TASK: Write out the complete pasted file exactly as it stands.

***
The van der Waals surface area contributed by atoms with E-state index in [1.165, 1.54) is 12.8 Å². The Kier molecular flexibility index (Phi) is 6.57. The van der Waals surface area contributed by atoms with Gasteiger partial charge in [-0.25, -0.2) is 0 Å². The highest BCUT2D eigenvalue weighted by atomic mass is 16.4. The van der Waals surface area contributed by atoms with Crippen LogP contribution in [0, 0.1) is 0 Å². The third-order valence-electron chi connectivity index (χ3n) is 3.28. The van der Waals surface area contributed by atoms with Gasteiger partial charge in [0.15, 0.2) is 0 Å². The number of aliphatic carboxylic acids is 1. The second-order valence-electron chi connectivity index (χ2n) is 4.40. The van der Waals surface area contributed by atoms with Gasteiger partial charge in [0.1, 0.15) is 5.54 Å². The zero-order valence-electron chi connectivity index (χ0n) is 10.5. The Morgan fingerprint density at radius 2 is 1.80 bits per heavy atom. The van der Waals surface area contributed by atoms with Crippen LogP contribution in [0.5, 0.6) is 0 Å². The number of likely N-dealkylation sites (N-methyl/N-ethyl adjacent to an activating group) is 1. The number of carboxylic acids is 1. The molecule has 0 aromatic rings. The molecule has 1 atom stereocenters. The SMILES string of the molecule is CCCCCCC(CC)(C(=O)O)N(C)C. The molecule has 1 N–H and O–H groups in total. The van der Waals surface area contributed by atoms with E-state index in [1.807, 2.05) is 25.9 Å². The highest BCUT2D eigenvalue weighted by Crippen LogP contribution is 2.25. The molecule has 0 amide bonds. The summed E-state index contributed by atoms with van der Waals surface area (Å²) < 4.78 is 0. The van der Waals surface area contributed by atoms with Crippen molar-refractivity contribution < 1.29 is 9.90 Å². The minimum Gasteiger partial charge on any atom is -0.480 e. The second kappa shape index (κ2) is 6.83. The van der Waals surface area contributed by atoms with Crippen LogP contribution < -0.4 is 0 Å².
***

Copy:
The van der Waals surface area contributed by atoms with E-state index in [1.165, 1.54) is 12.8 Å². The Kier molecular flexibility index (Phi) is 6.57. The van der Waals surface area contributed by atoms with Gasteiger partial charge in [-0.25, -0.2) is 0 Å². The highest BCUT2D eigenvalue weighted by atomic mass is 16.4. The van der Waals surface area contributed by atoms with Crippen LogP contribution in [0, 0.1) is 0 Å². The third-order valence-electron chi connectivity index (χ3n) is 3.28. The van der Waals surface area contributed by atoms with Gasteiger partial charge in [0.15, 0.2) is 0 Å². The number of aliphatic carboxylic acids is 1. The second-order valence-electron chi connectivity index (χ2n) is 4.40. The van der Waals surface area contributed by atoms with Gasteiger partial charge in [0.1, 0.15) is 5.54 Å². The zero-order valence-electron chi connectivity index (χ0n) is 10.5. The Morgan fingerprint density at radius 2 is 1.80 bits per heavy atom. The van der Waals surface area contributed by atoms with Crippen LogP contribution in [0.5, 0.6) is 0 Å². The number of likely N-dealkylation sites (N-methyl/N-ethyl adjacent to an activating group) is 1. The number of carboxylic acids is 1. The molecule has 0 aromatic rings. The molecule has 1 atom stereocenters. The SMILES string of the molecule is CCCCCCC(CC)(C(=O)O)N(C)C. The molecule has 1 N–H and O–H groups in total. The van der Waals surface area contributed by atoms with E-state index in [1.807, 2.05) is 25.9 Å². The highest BCUT2D eigenvalue weighted by Crippen LogP contribution is 2.25. The molecule has 0 amide bonds. The summed E-state index contributed by atoms with van der Waals surface area (Å²) < 4.78 is 0. The van der Waals surface area contributed by atoms with Crippen molar-refractivity contribution < 1.29 is 9.90 Å². The minimum Gasteiger partial charge on any atom is -0.480 e. The second kappa shape index (κ2) is 6.83. The van der Waals surface area contributed by atoms with Crippen LogP contribution < -0.4 is 0 Å².